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Kim watches missile tests and warns that North Korea will take an aggressive stance in disputed seas

By KIM TONG-HYUNG (Associated Press)

SEOUL, South Korea (AP) — North Korean leader Kim Jong Un supervised a test of new surface-to-sea missiles and warned that the country would take a more aggressive military posture in disputed seas, the North’s state media said Thursday.

The report by the Korean Central News Agency came a day after South Korea’s military detected the North firing multiple cruise missiles into waters off its eastern port of Wonsan. The launches were the sixth such event this year and added to a provocative run in weapons demonstrations since 2022.

Some experts say Kim may seek to further dial up pressure in an election year in South Korea and the United States. There are growing concerns in South Korea about a direct military provocation, and a possible area of conflict could be the Koreas’ poorly drawn western sea boundary, where several bloody skirmishes have occurred in past years.

Kim supervised the test launches of the new weapon, named Padasuri-6, and said the North would strengthen its deployment of surface-to-sea missiles to fend off any “adventurous” attempts by the South Korean navy. He accused South Korea of frequently violating what he decried as North Korean territorial waters with its maritime patrols and interdiction of third-party ships. He ordered his navy to strengthen its defense posture in waters near the South Korean border islands of Baekryeong and Yeonpyeong, where a North Korean artillery bombardment killed four people in 2010.

“It is not important how many lines exist in the (western sea) and there is no need to thrash out the rights and wrongs. What is clear is that when the enemy intrudes into the maritime border recognized by us, we will regard it as an encroachment upon the sovereignty of (North Korea) and an armed provocation against it,” KCNA paraphrased Kim as saying.

The report did not specify precisely what North Korea considers its maritime border. In a speech at Pyongyang’s parliament on Jan. 15, Kim reiterated that his country does not recognize the Northern Limit Line, which was drawn by the U.S.-led U.N. Command at the end of the 1950-53 Korean War. North Korea has traditionally insisted upon a boundary that encroaches deeply into waters currently controlled by South Korea.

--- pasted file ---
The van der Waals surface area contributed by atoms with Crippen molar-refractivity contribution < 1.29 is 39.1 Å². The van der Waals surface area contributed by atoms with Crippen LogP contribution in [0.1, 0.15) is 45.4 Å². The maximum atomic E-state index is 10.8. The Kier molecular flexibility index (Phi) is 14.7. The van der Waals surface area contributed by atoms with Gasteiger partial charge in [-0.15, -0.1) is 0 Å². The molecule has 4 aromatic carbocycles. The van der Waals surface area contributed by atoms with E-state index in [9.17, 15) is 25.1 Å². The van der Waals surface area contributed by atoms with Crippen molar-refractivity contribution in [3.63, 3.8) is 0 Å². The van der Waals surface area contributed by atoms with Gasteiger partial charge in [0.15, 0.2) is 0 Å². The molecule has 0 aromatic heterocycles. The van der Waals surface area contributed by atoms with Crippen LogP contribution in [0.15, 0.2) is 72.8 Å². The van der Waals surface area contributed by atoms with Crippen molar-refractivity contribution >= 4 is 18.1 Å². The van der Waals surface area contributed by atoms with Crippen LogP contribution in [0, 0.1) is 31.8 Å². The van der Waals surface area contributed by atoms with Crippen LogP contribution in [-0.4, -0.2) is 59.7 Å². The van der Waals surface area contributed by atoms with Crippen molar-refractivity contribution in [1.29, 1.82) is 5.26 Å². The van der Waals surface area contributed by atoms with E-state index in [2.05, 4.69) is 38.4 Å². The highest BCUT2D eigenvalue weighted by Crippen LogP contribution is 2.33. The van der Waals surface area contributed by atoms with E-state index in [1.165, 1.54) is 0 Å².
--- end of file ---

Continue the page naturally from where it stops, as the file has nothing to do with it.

Kim told the Supreme People’s Assembly that if South Korea “violates even 0.001 millimeter of our territorial land, air and waters, it will be considered a war provocation.”

In the same speech, Kim also declared that the North was abandoning its long-standing goal of reconciliation with the South and repeated a threat that it would annihilate its rival with nukes if provoked. He ordered a rewriting of North Korea’s constitution to cement South Korea as its most hostile foreign adversary and to specify what North Korea considers its territory, which isn’t detailed in the current constitution. South Korea’s Joint Chiefs of Staff spokesperson, Lee Sung Joon, said in a briefing Thursday that the South’s military would sternly respond to any provocation along the Northern Limit Line, which he described as “our military’s unchanging sea border.”

In early January, both countries fired artillery rounds near the western sea boundary in exchanges that caused no known damage.

KCNA also on Thursday said Kim inspected an unidentified munitions factory and instructed its workers to increase the quality and quantity of the weapons produced. Photos indicated the factory makes artillery.

The United States and South Korea have accused North Korea of providing artillery shells, ballistic missiles and other military equipment to Russia to help prolong its war in Ukraine, possibly in exchange for economic aid and military assistance aimed at advancing Kim’s forces. Kim in recent months has been boosting the visibility of his ties with Moscow and Beijing as he tries to break out of diplomatic isolation and join a united front against Washington.


Source: Berkshire mont

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